But what exactly does the warning mean, which parts of the UK does it cover and how hot could it get?
Here’s everything you need to know.
What is a yellow weather warning?
The Met Office issues three different weather warnings; yellow, amber and red. The color-coded system indicates the likelihood of the weather type, with red being the highest.
When a warning is given depends on two things; the effects that the weather may have and the likelihood of those effects occurring.
A yellow warning is issued when there is an increased likelihood of severe weather impacts that could potentially disrupt your plans.
This means the possibility of travel delays, road and rail closures, power outages and the potential danger to life and property.
The Met Office’s deputy chief meteorologist Dan Rudman said: “Thanks to ongoing high pressure over the UK, temperatures are set to rise by the day this week and an extreme heat warning has been issued.”
You can view weather alerts for today and the next six days on the Met Office website. The map also shows which areas of the UK are covered by alerts, so you can prepare to see if this affects your area.
Where in the UK does the yellow warning cover?
The yellow warning covers much of the southern half of England as well as parts of East Wales.
It also extends to Manchester.
how hot does it get
The heat will continue and intensify throughout the week, expected to peak on Friday 12 August and Saturday 13 August due to the impact of high pressure, the Met Office said.
Temperatures are likely to rise into the low to mid 30’s in the central and southern areas of the UK.
Temperatures are not expected to be as high as during the July heatwave, when historic temperatures of 40C were reached.
The Met Office said: “Away from the highest temperatures expected in central and southern areas, much of England and Wales and south-east Scotland could still see temperatures well into the high 20s with a chance of some spots with temperatures well into the low 30s.”
Temperatures are not expected to drop below the low 20s even at night in some areas in the south.
Tony Wardle, Met Office Deputy Chief Meteorologist, added: “heat wave criteria They are likely to be hit later this week for large areas of the UK, with the hottest areas expected in central and southern England and Wales on Friday and Saturday.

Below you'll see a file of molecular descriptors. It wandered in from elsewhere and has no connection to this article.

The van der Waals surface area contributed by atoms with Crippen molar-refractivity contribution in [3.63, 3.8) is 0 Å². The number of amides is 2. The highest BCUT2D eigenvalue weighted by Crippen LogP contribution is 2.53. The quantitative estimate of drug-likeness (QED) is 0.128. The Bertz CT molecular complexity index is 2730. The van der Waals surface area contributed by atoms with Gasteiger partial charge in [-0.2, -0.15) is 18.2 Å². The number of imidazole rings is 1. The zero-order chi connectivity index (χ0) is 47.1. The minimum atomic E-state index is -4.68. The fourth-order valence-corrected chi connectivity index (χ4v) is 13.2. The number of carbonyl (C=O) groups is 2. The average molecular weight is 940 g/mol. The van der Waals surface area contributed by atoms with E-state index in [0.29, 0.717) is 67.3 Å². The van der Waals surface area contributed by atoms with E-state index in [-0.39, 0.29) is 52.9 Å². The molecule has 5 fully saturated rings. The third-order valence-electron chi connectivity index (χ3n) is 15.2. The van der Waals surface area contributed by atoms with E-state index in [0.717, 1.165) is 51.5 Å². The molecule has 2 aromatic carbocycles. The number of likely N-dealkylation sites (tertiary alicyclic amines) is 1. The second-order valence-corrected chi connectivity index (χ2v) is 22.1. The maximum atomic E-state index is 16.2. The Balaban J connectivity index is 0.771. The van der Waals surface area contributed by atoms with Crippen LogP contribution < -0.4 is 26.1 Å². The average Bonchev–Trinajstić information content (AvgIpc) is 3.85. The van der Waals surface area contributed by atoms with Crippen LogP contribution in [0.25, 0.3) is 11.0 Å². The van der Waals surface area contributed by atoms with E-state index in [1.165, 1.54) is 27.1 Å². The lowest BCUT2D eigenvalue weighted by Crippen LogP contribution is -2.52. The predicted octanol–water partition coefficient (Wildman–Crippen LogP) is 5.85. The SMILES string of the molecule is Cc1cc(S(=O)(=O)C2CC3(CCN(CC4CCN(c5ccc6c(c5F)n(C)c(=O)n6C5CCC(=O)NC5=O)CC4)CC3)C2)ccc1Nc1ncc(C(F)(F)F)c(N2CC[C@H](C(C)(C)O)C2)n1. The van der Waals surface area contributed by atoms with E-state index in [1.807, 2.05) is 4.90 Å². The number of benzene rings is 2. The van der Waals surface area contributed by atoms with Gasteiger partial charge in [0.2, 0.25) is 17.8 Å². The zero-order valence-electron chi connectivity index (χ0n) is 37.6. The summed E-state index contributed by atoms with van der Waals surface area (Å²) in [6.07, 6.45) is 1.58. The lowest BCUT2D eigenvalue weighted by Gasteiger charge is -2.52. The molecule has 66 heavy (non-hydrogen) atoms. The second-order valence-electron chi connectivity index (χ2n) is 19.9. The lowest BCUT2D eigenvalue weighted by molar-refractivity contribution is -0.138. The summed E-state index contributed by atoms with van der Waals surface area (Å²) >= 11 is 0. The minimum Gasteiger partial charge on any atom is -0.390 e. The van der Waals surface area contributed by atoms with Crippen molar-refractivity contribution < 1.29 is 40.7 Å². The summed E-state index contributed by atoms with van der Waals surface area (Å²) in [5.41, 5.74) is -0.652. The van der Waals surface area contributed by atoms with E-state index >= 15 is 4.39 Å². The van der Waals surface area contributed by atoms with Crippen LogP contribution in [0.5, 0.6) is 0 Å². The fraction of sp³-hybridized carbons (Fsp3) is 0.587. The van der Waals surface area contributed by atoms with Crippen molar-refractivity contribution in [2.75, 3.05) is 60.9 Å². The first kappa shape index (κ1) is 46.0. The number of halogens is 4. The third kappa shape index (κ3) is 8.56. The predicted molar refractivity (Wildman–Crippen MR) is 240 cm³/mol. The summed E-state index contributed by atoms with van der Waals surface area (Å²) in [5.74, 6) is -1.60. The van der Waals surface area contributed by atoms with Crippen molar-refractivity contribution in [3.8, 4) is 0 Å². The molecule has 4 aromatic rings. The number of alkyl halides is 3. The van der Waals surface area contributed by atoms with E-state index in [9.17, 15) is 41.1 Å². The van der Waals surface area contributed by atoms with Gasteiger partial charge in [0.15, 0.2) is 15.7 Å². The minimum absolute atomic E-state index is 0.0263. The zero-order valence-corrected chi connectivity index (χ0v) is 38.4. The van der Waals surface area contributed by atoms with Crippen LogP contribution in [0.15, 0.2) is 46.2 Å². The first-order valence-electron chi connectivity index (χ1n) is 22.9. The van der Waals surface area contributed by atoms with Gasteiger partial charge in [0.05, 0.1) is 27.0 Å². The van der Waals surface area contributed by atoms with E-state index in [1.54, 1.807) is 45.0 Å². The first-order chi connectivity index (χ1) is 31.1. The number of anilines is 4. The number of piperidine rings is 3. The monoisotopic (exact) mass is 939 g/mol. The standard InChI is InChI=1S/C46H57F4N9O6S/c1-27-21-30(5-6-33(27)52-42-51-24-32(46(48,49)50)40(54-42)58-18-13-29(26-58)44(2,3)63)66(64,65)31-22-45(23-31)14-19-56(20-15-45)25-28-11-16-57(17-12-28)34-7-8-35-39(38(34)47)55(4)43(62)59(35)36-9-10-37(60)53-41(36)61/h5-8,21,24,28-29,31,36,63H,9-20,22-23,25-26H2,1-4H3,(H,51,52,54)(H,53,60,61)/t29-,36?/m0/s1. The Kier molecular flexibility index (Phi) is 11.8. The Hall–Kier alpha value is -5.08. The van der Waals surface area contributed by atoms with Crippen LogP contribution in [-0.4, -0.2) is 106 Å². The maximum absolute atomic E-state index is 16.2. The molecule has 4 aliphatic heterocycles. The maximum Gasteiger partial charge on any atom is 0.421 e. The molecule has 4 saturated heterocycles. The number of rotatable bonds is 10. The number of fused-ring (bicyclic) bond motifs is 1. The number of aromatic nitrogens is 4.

“Temperatures could reach peaks of 35°C or even 36°C on Saturday.”
How long will the yellow warning remain?
The yellow extreme heat warning is currently in effect between Wednesday 10th August and Sunday 14th August midnight.
It is advisable to check this again and again Met Office website for updated information as the Met Office regularly reviews its alerts and this may change as the weather forecast changes.
What is the impact of the yellow warning?
According to the Met Office, areas under the warning should expect:
- Individuals exposed to extreme heat are likely to experience adverse health effects
- The wider population is likely to experience some adverse health effects, including sunburn or heat exhaustion (dehydration, nausea, fatigue) and other heat-related illnesses
- Some changes in work practices and daily routines are likely to be required
- An increased likelihood of some heat-sensitive systems and equipment failing
- More people are likely to visit coastal areas, lakes, rivers and other beauty spots, resulting in increased risk of water security and fire-related incidents
- Some delays to road, rail and air travel are possible, leading to potential welfare issues for those affected by lengthy delays
How long does the heat wave last?
There is a chance of thunderstorms occurring next week but the temperature is expected to remain very hot.
The Met Office longer-term outlook for Saturday 13 August to Monday 22 August reads: “The start of this period will bring dry and sunny spells with very warm or hot temperatures for most. Meanwhile, regions in the far north and northwest may see cloud, patchy rain, and patchy coastal fog and mist with near-normal temperatures.
“Heavier showers may develop in the southwest and spread throughout the week, with some possible thunderstorms in the south. Temperatures remain above average but are trending downwards.
“This time of year sees more changeable weather, with many areas having the potential for heavier showers or thunderstorms with clear spells.
“Rainier conditions can generally be experienced in the north. Temperatures remain warm or very warm, possibly locally hot in southern areas. Towards the end of this period we may see a return to calmer conditions with dry and sunny weather.”